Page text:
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I can use ~ to produce a non-breaking space. But it is too large for me, and I would like a non-breaking space of the size of \, for example. Is it possible ?

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10  
The space inserted by \, is non breaking. –  egreg Oct 10 '12 at 11:55
    
upss... :) sorry. –  nicolas roy Oct 10 '12 at 13:23
    
Don't worry, it's been a good occasion for describing some lesser known TeX features. For example, why \, is a non breaking space. –  egreg Oct 10 '12 at 13:24

1 Answer 1

up vote 34 down vote accepted

There are two kinds of spacing that TeX can use: skips and kerns. The first sort of space can be flexible (the interword space is a skip, for instance), while the second one is rigid.

Both disappear at line breaks, but TeX will never break a line at a kern (unless it's followed by a skip), while it's willing to do it at skips. Therefore

word\,word

would never be broken across lines.

The command \, inserts a kern, precisely it's defined (in text mode) as

\kern 0.16667em

(where 1em is approximately the width of an uppercase "M", whence the name, or near the font size in points); so the space inserted by \, is 1/6 of an em.

Conversely, ~ is defined as a skip: its definition is \nobreakspace, which translates into

\leavevmode\nobreak\ 

(the last is "backslash+space"). There will be no line break at it, because the skip inserted by \<space> is preceded by so high a penalty that breaks are impossible (\nobreak translates into \penalty 10000).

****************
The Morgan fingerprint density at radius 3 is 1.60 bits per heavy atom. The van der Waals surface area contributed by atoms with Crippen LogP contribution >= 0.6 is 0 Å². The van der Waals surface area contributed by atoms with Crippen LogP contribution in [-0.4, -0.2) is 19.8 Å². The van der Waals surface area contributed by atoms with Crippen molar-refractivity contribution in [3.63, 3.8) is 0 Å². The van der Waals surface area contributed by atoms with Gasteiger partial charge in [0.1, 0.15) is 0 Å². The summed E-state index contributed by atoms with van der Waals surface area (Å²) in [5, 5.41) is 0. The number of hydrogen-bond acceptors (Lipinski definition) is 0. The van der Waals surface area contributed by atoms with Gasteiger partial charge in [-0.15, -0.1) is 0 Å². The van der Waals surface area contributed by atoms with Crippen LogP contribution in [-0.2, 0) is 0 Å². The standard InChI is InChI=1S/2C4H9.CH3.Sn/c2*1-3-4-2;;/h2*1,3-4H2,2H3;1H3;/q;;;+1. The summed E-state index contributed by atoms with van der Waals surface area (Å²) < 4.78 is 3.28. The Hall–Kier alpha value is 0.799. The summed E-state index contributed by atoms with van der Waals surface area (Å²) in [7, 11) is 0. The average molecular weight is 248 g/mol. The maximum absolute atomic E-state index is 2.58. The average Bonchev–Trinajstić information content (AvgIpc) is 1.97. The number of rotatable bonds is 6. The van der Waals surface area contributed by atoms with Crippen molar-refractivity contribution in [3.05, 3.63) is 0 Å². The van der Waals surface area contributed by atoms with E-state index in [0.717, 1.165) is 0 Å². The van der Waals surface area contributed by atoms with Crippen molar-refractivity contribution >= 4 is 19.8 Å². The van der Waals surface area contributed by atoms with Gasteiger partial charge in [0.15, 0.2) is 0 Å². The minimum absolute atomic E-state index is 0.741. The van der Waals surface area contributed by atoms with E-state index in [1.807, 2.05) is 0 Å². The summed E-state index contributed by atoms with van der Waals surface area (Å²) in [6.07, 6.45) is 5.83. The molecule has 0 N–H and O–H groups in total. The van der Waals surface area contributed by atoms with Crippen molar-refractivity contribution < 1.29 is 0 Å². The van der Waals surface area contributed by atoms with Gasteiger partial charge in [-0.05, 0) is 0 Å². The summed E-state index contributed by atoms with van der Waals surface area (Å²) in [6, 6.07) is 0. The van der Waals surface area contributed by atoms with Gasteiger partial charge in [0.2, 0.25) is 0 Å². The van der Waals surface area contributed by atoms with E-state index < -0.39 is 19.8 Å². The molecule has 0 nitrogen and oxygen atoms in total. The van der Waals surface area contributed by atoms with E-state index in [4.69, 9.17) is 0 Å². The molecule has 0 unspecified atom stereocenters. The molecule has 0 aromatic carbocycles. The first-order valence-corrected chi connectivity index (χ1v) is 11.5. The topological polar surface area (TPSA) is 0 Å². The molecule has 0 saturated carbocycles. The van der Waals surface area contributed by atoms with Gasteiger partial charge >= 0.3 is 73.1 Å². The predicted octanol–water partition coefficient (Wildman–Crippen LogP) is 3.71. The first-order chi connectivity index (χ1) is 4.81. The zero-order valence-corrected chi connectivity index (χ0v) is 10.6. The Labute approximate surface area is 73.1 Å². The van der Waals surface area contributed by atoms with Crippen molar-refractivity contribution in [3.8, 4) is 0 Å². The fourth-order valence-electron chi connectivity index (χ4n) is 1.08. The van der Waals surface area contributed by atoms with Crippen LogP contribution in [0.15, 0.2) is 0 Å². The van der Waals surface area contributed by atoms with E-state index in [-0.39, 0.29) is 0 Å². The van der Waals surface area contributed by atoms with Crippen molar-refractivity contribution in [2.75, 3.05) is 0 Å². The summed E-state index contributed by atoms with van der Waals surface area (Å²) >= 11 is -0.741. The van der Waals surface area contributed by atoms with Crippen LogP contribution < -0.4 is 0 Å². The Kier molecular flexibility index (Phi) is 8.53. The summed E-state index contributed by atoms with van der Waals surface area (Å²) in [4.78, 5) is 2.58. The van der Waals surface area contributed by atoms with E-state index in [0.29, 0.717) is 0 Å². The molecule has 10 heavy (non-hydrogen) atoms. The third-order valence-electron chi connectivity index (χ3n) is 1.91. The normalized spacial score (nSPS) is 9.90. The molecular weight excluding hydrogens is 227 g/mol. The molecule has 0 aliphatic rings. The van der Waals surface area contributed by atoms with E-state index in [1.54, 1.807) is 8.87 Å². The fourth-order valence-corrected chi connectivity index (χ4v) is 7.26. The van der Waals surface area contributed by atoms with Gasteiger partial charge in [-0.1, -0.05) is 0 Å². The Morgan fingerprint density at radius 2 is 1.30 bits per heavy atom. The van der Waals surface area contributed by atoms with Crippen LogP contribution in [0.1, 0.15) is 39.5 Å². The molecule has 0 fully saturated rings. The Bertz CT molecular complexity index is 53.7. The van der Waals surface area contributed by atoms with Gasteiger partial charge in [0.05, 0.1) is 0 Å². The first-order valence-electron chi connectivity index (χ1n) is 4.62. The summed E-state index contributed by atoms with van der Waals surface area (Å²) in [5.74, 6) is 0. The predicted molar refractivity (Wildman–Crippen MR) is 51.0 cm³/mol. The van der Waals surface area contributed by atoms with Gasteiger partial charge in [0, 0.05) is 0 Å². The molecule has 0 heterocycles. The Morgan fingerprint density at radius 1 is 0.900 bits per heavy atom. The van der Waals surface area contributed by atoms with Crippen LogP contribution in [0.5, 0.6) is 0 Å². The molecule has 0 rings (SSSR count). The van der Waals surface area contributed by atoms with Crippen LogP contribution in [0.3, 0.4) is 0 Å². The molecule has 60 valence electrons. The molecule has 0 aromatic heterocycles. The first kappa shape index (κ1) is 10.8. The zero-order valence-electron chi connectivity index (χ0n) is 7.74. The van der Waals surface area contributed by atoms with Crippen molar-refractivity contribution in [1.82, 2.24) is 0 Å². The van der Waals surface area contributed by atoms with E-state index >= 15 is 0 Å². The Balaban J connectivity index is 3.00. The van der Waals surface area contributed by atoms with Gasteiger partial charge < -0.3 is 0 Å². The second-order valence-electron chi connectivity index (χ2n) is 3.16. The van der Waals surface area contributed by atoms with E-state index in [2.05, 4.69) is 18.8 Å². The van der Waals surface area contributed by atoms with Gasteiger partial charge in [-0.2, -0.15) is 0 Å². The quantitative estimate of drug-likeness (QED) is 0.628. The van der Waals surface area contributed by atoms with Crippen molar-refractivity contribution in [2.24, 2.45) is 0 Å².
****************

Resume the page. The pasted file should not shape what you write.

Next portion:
You can space by inserting \kern yourself, but using a macro is preferable. If you need that the space is non breakable and flexible, use the same trick as ~:

\nobreak\hspace{.16667em plus .08333em}

would insert a space normally equal to 1/6 of an em, but stretchable to 1/4 of an em.

I left out the \leavevmode because such spaces should always be inserted between words. LaTeX takes that precaution, because users might use ~ in order to indent lines (which is not the best thing to do, though).

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\nobreak\hspace{.16667em plus .13333em} would insert a space normally equal to 1/6 of an em, but stretchable to 1/5 of an em. Are you sure that's right? Maybe I just am not familiar with the syntax, but it seems like that space would be stretchable to about 0.3em. If you want stretchable to approximately 1/5 em, shouldn't that be .16667em plus .03333em (which works out to .19997em)? –  Michael Kjörling Oct 11 '12 at 14:11
    
@MichaelKjörling I just did the math wrong. :( –  egreg Oct 11 '12 at 14:12
2  
So is \kern 0.16667em the same as \nobreak\hspace{.16667em}? –  StrongBad Oct 11 '12 at 16:21
1  
@DanielE.Shub Not really: \unskip wouldn't remove it (there's \unkern). –  egreg Oct 11 '12 at 17:16

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